The race to open the first cat café in the US

You may have heard of cat cafés, meeting places where people can relax with a cup of coffee or tea and hang out with, observe and interact with a group of friendly resident felines. The first cat café opened in Taiwan in 1998, and since then they’ve become popular in Japan and other parts of Asia. Cat cafés have even begun opening in parts of Europe as well, including one in France, Spain, Germany and Austria. While a temporary “pop-up” cat café opened in New York for a few days earlier this year, United States residents haven’t yet had the luxury of a permanent cat café—until now! Cat lovers in the San Francisco Bay Area will hopefully soon have not one, but two cat cafés in their own backyard.

The first cat café, called KitTea, is scheduled to open in San Francisco later this year and will be populated with adoptable cats from two local shelters. A second cat café, Cat Town Café, is in the works for Oakland and will be an extension of Oakland’s Cat Town shelter. This cat café will also focus on adoptions, but everyone will be welcome to come in for a cup of coffee and playtime with the cats. There is also a third cat café in the works; Purringtons Cat Lounge plans to offer wine, beer and a limited selection of snacks and is slated to open in Portland this fall.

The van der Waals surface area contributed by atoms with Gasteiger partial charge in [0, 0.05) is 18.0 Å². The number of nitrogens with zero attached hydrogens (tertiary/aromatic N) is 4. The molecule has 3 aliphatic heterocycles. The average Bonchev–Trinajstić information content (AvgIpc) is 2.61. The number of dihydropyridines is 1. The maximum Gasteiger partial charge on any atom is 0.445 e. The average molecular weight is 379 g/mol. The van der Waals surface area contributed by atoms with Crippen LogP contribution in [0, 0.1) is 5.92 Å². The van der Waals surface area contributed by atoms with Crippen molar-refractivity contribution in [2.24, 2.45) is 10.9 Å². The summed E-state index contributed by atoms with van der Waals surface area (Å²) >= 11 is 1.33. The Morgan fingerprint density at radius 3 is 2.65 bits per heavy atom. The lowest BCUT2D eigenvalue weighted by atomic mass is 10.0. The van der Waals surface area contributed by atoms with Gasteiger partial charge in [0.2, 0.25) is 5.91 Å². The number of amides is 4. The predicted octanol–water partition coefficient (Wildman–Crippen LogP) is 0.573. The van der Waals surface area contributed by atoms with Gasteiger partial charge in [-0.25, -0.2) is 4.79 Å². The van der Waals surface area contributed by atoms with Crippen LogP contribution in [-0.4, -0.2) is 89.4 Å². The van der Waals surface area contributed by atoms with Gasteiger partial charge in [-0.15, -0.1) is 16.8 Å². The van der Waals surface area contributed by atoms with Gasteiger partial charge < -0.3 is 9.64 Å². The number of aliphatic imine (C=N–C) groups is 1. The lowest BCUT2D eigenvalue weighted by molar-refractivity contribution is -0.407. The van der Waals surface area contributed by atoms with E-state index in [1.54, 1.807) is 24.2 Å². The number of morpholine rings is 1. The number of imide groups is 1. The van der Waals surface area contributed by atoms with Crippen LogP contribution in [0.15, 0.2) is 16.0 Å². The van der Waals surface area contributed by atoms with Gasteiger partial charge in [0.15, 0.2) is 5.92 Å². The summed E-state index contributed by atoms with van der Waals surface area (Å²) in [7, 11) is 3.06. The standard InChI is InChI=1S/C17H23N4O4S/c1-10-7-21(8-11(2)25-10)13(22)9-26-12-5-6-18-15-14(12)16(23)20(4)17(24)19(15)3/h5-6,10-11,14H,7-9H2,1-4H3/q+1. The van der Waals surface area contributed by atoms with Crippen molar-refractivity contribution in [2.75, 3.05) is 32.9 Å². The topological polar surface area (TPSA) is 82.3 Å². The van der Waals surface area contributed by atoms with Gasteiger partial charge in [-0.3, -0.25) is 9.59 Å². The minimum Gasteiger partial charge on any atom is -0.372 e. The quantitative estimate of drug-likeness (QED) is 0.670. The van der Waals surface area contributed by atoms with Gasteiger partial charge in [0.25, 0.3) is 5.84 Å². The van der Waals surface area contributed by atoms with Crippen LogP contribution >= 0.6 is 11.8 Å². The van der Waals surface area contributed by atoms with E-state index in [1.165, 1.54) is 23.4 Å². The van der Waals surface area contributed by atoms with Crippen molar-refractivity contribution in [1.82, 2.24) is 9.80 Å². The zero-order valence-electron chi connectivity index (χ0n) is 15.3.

Most cat cafés charge a small admission fee, and there are usually posted rules governing interactions with the cats such as discouraging visitors from disturbing sleeping cats. For health and sanitation reasons, the areas where the cats are free to roam are separated from food preparation areas, and the cats will have feline-only zones where they can escape for some alone time or visit the “powder room.”

There are a number of food service regulatory hurdles to overcome to open a cat café in the US, and a number of planned cat cafés have fallen by the wayside. We’ll have to wait and see which one has the honor of becoming the first permanent cat café in the United States. Until then, if you’re looking for some quality bonding time with a cat, why not volunteer at your local shelter?